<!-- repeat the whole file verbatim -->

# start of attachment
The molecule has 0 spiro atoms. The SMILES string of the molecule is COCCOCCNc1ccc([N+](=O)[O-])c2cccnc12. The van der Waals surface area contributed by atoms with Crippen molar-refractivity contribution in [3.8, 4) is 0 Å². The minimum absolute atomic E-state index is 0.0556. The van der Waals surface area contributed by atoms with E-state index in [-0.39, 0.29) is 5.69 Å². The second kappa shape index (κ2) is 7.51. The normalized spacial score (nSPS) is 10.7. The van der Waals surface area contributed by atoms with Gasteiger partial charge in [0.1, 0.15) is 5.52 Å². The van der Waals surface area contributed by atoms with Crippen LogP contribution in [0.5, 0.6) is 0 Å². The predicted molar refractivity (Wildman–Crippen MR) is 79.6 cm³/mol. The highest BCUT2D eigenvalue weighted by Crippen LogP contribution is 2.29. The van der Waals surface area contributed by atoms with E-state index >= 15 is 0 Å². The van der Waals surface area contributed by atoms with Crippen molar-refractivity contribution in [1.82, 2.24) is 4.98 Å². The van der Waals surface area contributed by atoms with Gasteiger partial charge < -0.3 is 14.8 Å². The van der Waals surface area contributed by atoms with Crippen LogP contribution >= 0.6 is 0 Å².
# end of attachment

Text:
The molecule has 0 spiro atoms. The SMILES string of the molecule is COCCOCCNc1ccc([N+](=O)[O-])c2cccnc12. The van der Waals surface area contributed by atoms with Crippen molar-refractivity contribution in [3.8, 4) is 0 Å². The minimum absolute atomic E-state index is 0.0556. The van der Waals surface area contributed by atoms with E-state index in [-0.39, 0.29) is 5.69 Å². The second kappa shape index (κ2) is 7.51. The normalized spacial score (nSPS) is 10.7. The van der Waals surface area contributed by atoms with Gasteiger partial charge in [0.1, 0.15) is 5.52 Å². The van der Waals surface area contributed by atoms with Crippen LogP contribution in [0.5, 0.6) is 0 Å². The predicted molar refractivity (Wildman–Crippen MR) is 79.6 cm³/mol. The highest BCUT2D eigenvalue weighted by Crippen LogP contribution is 2.29. The van der Waals surface area contributed by atoms with E-state index >= 15 is 0 Å². The van der Waals surface area contributed by atoms with Crippen molar-refractivity contribution in [1.82, 2.24) is 4.98 Å². The van der Waals surface area contributed by atoms with Gasteiger partial charge < -0.3 is 14.8 Å². The van der Waals surface area contributed by atoms with Crippen LogP contribution >= 0.6 is 0 Å².